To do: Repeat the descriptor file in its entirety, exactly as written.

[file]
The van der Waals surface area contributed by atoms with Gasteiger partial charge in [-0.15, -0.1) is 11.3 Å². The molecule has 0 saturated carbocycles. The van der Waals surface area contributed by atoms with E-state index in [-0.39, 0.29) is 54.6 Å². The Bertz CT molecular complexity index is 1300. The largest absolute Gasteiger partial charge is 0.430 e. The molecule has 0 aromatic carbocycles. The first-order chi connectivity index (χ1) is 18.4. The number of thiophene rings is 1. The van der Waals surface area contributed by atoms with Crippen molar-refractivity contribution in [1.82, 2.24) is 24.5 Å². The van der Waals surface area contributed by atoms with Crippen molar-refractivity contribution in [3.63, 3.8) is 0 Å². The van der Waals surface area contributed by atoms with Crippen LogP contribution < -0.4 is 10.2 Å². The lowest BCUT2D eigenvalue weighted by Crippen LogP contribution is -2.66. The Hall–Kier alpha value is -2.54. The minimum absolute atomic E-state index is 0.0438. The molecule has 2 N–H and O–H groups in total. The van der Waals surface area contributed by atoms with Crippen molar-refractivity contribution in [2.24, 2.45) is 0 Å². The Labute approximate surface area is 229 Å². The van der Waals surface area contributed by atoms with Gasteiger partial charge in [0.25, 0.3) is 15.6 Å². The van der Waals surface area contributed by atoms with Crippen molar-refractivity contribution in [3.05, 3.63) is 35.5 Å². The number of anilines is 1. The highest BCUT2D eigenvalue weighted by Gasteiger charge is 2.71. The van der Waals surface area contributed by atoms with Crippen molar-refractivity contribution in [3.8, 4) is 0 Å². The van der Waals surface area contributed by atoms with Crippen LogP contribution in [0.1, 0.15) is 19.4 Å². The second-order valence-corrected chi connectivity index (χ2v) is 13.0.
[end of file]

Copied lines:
The van der Waals surface area contributed by atoms with Gasteiger partial charge in [-0.15, -0.1) is 11.3 Å². The molecule has 0 saturated carbocycles. The van der Waals surface area contributed by atoms with E-state index in [-0.39, 0.29) is 54.6 Å². The Bertz CT molecular complexity index is 1300. The largest absolute Gasteiger partial charge is 0.430 e. The molecule has 0 aromatic carbocycles. The first-order chi connectivity index (χ1) is 18.4. The number of thiophene rings is 1. The van der Waals surface area contributed by atoms with Crippen molar-refractivity contribution in [1.82, 2.24) is 24.5 Å². The van der Waals surface area contributed by atoms with Crippen molar-refractivity contribution in [3.63, 3.8) is 0 Å². The van der Waals surface area contributed by atoms with Crippen LogP contribution < -0.4 is 10.2 Å². The lowest BCUT2D eigenvalue weighted by Crippen LogP contribution is -2.66. The Hall–Kier alpha value is -2.54. The minimum absolute atomic E-state index is 0.0438. The molecule has 2 N–H and O–H groups in total. The van der Waals surface area contributed by atoms with Crippen molar-refractivity contribution in [2.24, 2.45) is 0 Å². The Labute approximate surface area is 229 Å². The van der Waals surface area contributed by atoms with Gasteiger partial charge in [0.25, 0.3) is 15.6 Å². The van der Waals surface area contributed by atoms with Crippen molar-refractivity contribution in [3.05, 3.63) is 35.5 Å². The number of anilines is 1. The highest BCUT2D eigenvalue weighted by Gasteiger charge is 2.71. The van der Waals surface area contributed by atoms with Crippen molar-refractivity contribution in [3.8, 4) is 0 Å². The van der Waals surface area contributed by atoms with Crippen LogP contribution in [0.1, 0.15) is 19.4 Å². The second-order valence-corrected chi connectivity index (χ2v) is 13.0.